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YouTube 'Whispering Girl' Tells 'This Morning' Viewers How She Earns £60k A Year Online

YouTube 'Whispering Girl' Tells 'This Morning' Viewers How She Earns £60k A Year Online

Sophie Michelle, known as the YouTube 'Whispering Girl' has appeared on This Morning revealing to viewers how she earns £60,000 ($77,800) a year. People use the feeling of ASMR to relax.

"I found a video of a man rolling marbles across a table and I was totally obsessed with it. I kept (the ASMR thing) a secret for years. It was just my thing. Then my boyfriend found some ASMR videos on my YouTube feed and he said: 'You could do this. You've got a good voice.

"It depends on the month, but I can make good ad revenue out of it. It's going really well.

"With ASMR there are visual triggers too. So if I gently move my hands in front of the camera, that can give people tingles. She then did some whispering in the studio and gave Eamonn the 'tingles'.


"It's very interesting," said Eamonn. "Maybe this sort of thing could calm me down." Sophie said other popular videos included people folding towels or wrapping presents.

Ruth Langsford went where we were all going though. "There are videos where you wear costumes. A nurse and a mermaid...are there sexual connotations?" she asked. "There's always going to be someone who finds something sexual in anything," said Sophie.

"I'd say ASMR is inherently not-sexual. Maybe it's because we use the term 'role play'. But I'm funding my study with the money I'm making."

Sophie The Whispering Girl on This Morning. Credit: ITV
Sophie The Whispering Girl on This Morning. Credit: ITV

Sophie, 21, from Chester, Cheshire, has become YouTube sensation, where one of her videos, designed to induce feelings of ASMR, attracted 2.5 million views.

And, if you started asking yourself 'wtf is ASMR?' Well, first of all it stands for autonomous sensory meridian response and secondly, it's the relaxing and sometimes sleep-inducing tingles running down the back of the neck and spine experienced when watching stimulating material.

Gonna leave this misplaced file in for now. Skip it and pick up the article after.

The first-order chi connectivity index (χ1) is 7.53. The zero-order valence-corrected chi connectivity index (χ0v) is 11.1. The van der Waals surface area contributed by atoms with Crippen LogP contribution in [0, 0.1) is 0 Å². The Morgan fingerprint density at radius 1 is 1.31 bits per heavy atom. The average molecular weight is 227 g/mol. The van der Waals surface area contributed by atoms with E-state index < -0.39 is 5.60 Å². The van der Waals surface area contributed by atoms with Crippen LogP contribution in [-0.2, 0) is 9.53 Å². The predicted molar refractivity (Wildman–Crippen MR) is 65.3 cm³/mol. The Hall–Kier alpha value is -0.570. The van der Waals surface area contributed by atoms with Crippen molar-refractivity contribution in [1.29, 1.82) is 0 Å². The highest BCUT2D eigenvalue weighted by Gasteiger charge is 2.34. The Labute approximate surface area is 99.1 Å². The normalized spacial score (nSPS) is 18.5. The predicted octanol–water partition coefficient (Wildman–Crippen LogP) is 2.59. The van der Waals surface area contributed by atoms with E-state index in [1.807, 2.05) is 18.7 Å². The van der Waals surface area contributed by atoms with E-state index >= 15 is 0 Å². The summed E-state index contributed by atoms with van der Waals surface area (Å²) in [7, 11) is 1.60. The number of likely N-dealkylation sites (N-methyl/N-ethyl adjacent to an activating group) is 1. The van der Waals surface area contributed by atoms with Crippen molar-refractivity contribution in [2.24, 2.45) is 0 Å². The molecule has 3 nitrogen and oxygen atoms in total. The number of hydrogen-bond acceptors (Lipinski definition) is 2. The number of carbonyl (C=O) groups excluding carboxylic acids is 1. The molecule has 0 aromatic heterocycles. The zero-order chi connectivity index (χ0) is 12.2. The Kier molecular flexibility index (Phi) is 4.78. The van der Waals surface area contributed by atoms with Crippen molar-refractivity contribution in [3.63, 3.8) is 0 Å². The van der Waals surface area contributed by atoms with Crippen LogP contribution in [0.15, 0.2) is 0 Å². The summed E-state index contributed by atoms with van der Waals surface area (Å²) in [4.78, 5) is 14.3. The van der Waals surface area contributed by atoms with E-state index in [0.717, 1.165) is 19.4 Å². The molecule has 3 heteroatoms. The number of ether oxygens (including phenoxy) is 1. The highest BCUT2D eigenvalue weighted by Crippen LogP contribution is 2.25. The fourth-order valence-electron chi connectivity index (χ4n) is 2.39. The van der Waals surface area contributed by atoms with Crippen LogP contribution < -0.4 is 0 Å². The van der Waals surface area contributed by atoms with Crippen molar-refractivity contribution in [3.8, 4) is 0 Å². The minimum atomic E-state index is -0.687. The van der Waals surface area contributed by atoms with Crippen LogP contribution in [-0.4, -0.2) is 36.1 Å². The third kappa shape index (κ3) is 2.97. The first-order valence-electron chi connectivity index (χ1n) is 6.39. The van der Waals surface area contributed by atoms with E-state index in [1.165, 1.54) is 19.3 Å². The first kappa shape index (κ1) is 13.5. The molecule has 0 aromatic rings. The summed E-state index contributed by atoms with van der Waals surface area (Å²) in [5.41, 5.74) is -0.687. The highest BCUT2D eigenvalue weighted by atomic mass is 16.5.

Sophie is known as an 'ASMR artist', she said: "In 2015, my 24-year-old brother, James, who has recovered now, developed a brain tumour. The stress and anxiety made me search online for videos that would help me sleep.

"I came across the usual rain and ambient sounds on YouTube, but then I found ASMR as a suggested video.


"I fell in love with it and it helped me sleep so much easier. I started using it during the day as well just to calm down when I felt anxious and it really helped."

Then, In June 2017, after discussing the idea with her boyfriend, Matthew, 21, - who backed her 100 percent - she launched her own ASMR channel.

Describing the effect of ASMR videos - which celebrities like record-breaking rapper Cardi B are great fans of - she said: "I loved creating my channel because ASMR is something that can really help with anxiety and depression.


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"ASMR is a tingly feeling that makes you feel a sense of peace, almost like a relaxing pins and needles that gives you a truly numb sensation."

Sophie has a collection of 199 videos where she whispers messages like 'Hello sweetheart' and makes stroking hand gestures with make-up brushes directly into a camera - sometimes role playing as a doctor and mermaid. They are amongst 13 million ASMR broadcasts on YouTube.

Whoever knew about this surprising little corner of the web, eh?

ASMR artist, Sophie Michelle, sometimes dresses as a mermaid or a doctor. Credit: PA Real Life